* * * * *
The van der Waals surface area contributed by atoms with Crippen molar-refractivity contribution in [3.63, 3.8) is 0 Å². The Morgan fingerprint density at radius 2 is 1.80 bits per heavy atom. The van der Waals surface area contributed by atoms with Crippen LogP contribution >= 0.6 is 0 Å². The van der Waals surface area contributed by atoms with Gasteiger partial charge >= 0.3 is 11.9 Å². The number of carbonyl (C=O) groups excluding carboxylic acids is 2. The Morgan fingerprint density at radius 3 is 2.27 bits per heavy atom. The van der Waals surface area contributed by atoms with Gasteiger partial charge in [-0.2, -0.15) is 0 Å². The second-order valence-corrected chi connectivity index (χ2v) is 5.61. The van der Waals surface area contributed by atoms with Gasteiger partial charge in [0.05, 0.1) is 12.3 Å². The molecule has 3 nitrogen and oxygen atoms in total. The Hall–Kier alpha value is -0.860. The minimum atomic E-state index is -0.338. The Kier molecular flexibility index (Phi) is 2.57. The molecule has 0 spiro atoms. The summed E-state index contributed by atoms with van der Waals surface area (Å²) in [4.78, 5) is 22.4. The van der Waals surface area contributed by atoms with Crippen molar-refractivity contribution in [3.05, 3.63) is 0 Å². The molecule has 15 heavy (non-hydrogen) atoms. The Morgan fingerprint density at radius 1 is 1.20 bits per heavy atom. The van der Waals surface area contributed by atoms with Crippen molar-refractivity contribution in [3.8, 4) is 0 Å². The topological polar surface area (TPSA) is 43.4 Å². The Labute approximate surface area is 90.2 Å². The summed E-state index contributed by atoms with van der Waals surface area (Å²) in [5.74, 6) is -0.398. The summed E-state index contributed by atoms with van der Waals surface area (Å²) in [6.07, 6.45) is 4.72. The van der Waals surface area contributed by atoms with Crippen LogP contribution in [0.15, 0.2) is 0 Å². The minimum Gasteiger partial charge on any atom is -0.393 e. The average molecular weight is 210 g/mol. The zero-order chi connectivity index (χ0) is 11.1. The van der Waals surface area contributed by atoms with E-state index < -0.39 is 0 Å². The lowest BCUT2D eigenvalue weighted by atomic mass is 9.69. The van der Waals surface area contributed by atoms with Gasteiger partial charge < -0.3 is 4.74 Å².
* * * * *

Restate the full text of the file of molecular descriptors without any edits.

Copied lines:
The van der Waals surface area contributed by atoms with Crippen molar-refractivity contribution in [3.63, 3.8) is 0 Å². The Morgan fingerprint density at radius 2 is 1.80 bits per heavy atom. The van der Waals surface area contributed by atoms with Crippen LogP contribution >= 0.6 is 0 Å². The van der Waals surface area contributed by atoms with Gasteiger partial charge >= 0.3 is 11.9 Å². The number of carbonyl (C=O) groups excluding carboxylic acids is 2. The Morgan fingerprint density at radius 3 is 2.27 bits per heavy atom. The van der Waals surface area contributed by atoms with Gasteiger partial charge in [-0.2, -0.15) is 0 Å². The second-order valence-corrected chi connectivity index (χ2v) is 5.61. The van der Waals surface area contributed by atoms with Gasteiger partial charge in [0.05, 0.1) is 12.3 Å². The molecule has 3 nitrogen and oxygen atoms in total. The Hall–Kier alpha value is -0.860. The minimum atomic E-state index is -0.338. The Kier molecular flexibility index (Phi) is 2.57. The molecule has 0 spiro atoms. The summed E-state index contributed by atoms with van der Waals surface area (Å²) in [4.78, 5) is 22.4. The van der Waals surface area contributed by atoms with Crippen molar-refractivity contribution in [3.05, 3.63) is 0 Å². The molecule has 15 heavy (non-hydrogen) atoms. The Morgan fingerprint density at radius 1 is 1.20 bits per heavy atom. The van der Waals surface area contributed by atoms with Crippen molar-refractivity contribution in [3.8, 4) is 0 Å². The topological polar surface area (TPSA) is 43.4 Å². The Labute approximate surface area is 90.2 Å². The summed E-state index contributed by atoms with van der Waals surface area (Å²) in [5.74, 6) is -0.398. The summed E-state index contributed by atoms with van der Waals surface area (Å²) in [6.07, 6.45) is 4.72. The van der Waals surface area contributed by atoms with Crippen LogP contribution in [0.15, 0.2) is 0 Å². The minimum Gasteiger partial charge on any atom is -0.393 e. The average molecular weight is 210 g/mol. The zero-order chi connectivity index (χ0) is 11.1. The van der Waals surface area contributed by atoms with E-state index < -0.39 is 0 Å². The lowest BCUT2D eigenvalue weighted by atomic mass is 9.69. The van der Waals surface area contributed by atoms with Gasteiger partial charge < -0.3 is 4.74 Å².